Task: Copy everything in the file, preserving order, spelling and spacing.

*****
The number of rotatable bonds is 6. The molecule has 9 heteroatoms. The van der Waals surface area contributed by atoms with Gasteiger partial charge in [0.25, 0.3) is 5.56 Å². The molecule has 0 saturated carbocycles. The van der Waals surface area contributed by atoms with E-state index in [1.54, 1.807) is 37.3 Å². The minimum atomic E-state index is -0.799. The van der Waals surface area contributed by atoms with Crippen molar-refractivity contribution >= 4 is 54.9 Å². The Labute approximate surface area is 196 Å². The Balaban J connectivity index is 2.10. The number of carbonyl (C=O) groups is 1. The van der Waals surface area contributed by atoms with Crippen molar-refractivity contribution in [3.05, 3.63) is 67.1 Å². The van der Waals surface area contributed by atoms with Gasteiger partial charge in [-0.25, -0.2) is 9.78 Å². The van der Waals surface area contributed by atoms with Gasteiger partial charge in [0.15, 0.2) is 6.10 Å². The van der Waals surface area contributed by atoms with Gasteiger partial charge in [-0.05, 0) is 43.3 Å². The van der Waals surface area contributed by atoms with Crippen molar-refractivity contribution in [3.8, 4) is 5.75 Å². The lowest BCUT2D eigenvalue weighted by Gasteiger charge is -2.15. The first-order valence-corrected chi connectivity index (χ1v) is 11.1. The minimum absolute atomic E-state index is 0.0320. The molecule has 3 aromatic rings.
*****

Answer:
The number of rotatable bonds is 6. The molecule has 9 heteroatoms. The van der Waals surface area contributed by atoms with Gasteiger partial charge in [0.25, 0.3) is 5.56 Å². The molecule has 0 saturated carbocycles. The van der Waals surface area contributed by atoms with E-state index in [1.54, 1.807) is 37.3 Å². The minimum atomic E-state index is -0.799. The van der Waals surface area contributed by atoms with Crippen molar-refractivity contribution >= 4 is 54.9 Å². The Labute approximate surface area is 196 Å². The Balaban J connectivity index is 2.10. The number of carbonyl (C=O) groups is 1. The van der Waals surface area contributed by atoms with Crippen molar-refractivity contribution in [3.05, 3.63) is 67.1 Å². The van der Waals surface area contributed by atoms with Gasteiger partial charge in [-0.25, -0.2) is 9.78 Å². The van der Waals surface area contributed by atoms with Gasteiger partial charge in [0.15, 0.2) is 6.10 Å². The van der Waals surface area contributed by atoms with Gasteiger partial charge in [-0.05, 0) is 43.3 Å². The van der Waals surface area contributed by atoms with Crippen molar-refractivity contribution in [3.8, 4) is 5.75 Å². The lowest BCUT2D eigenvalue weighted by Gasteiger charge is -2.15. The first-order valence-corrected chi connectivity index (χ1v) is 11.1. The minimum absolute atomic E-state index is 0.0320. The molecule has 3 aromatic rings.